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Group fights for right to fish remote lakes

It's been decades since Mike Boudreau has been able to fish Little Missinaibi Lake, a 20-mile long water body that's part of the Chapleau game preserve.
Mike Boudreau, president of the Ontario Outdoors Recreation Alliance, was in Sudbury in September to rally support for the group's fight with the Ministry of Natural Resources over access to remote lakes in Ontario. Photo by Darren MacDonald.
It's been decades since Mike Boudreau has been able to fish Little Missinaibi Lake, a 20-mile long water body that's part of the Chapleau game preserve.

“What a hot lake -- the best lake in Northern Ontario to catch pickerel,” said Boudreau, president of the Ontario Outdoors Recreation Alliance. “You'd catch them so fast, you'd feel guilty to keep fishing because you already got your limit.”

But in 1997, the province began Lands for Life process, with an eye on completing Ontario's parks system on Crown land, protecting certain areas, and ensuring resource-based industries would know what to expect. It became law in 1999 as the Living Legacy Land Use Strategy, a plan for protecting Crown land and water, which takes up 87 per cent of all land in Ontario. It covered more than 39 million hectares of land and water, or about 45 per cent of the entire province.

Part of the strategy aimed to ensure the survival of remote outfitters, who guide tourists who fish on remote lakes. The new policies designated remote lakes for special protection, prohibiting access by road to everyone except the outfitters, who paid an annual fee.

That's when Boudreau, himself a long-time bear outfitter, began to get concerned – and when he was barred from accessing Missinaibi.

“We got removed from that, and that made me realize, whoa, enough is enough,” Boudreau said recently, sitting inside the Steelworkers Hall on Brady Street. “Our concern was 180 lakes that were closed to us, the public, in Ontario ... That's when I became a radical.”

Boudreau and dozens of OntORA supporters met in Sudbury last month to rally support for court cases members are facing for violating the policy, as well as to raise funds for a lawsuit.

Boudreau was a founding member of NORA, which formed in 2002, followed by OntORA in 2008. Their membership began to swell as more groups across the province begin to realize the impact of the remote lake designation, he said. Dozens of people turned out for the Sudbury meeting, he said, and the group boats about 1,000 members in total.

“The really terrible districts were Wawa and Chapleau,” Boudreau said, citing areas where several lakes are now off limits to most people. “They're two incredible districts. There's 89 lakes in the Chapleau area that are closed to the public. There's 180-some lakes in the Wawa area that are closed to the public.”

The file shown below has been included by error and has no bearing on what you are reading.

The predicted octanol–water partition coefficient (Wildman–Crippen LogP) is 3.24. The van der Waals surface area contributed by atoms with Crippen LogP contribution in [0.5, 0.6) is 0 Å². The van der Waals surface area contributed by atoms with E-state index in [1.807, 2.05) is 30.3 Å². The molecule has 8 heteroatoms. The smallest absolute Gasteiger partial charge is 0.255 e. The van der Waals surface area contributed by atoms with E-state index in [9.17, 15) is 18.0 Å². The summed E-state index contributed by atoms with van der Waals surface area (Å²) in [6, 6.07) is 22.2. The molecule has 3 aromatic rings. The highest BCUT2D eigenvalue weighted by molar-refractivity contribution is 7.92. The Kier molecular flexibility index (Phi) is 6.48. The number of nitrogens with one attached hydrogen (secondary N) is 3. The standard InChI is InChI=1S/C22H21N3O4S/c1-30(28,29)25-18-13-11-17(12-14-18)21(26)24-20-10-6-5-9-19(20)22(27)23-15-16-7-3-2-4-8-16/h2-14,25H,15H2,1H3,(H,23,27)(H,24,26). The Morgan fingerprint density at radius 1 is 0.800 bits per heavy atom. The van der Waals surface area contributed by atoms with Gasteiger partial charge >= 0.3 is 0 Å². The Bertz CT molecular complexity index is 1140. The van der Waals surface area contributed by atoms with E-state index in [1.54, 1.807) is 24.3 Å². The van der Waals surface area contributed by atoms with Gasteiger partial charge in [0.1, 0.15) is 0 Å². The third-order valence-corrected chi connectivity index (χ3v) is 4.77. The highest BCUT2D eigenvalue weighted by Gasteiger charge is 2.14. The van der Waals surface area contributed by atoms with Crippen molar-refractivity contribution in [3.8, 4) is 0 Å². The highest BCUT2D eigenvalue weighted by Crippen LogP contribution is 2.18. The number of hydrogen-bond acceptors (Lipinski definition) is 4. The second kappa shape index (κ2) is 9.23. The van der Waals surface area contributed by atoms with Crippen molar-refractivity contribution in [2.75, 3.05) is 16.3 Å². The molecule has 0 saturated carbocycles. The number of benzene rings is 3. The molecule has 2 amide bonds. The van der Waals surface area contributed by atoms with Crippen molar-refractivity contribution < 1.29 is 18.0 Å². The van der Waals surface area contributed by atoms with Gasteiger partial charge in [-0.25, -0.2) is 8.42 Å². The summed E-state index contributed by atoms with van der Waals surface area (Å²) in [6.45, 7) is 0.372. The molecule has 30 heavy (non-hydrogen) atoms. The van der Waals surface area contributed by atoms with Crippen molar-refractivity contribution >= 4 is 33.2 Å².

Ontarians can still access lakes designated as remote, but only on foot – you can't use an ATV or any other motor vehicle to follow trapper trails to the lake, he said. Boudreau doesn't have an issue with helping outfitters, but can't understand why everyone else has to suffer.

“We want to share our lakes with them, we really believe in the free enterprise system,” he said. “Lands for Life, we agree with that ... But when we found out us there would be 2,000 lakes designated remote only, that's when we put up our dukes.

“Really, we only have one enemy -- we have the MNR. We cannot agree to have our lakes privatized.”

The group has sent petitions and questions to politicians in government, with no real response, he said. So now the group is raising $100,000 for a legal fund so its lawyers, Bay Street firm Aird and Berlis, can take the fight to court.

Boudreau hoped it would be a simple matter of each member giving $100. But after three years, they're only about halfway to their goal. He thinks there's a couple of reasons why.

“For one, they can't afford it -- $100 is not peanuts for a lot of them,” Boudreau said.

Equally as troubling, he said, many members doubt they can win. Their lawyers change $350 an hour, and because the province has much deeper pockets, it can keep delaying court proceedings until OntORA's money is gone.

“They can play that game until you're blue in the face,” he said.

But Boudreau says they will persist, because the province is unfairly giving access to one group while excluding everyone else.

“We're doing this for future generations of Ontario – our kids and our grand kids,” he said. “Because they won't be able to access those areas.”

Membership in OntORA is $20. For more information, go to For a look at Ontario's latest land use policies, go to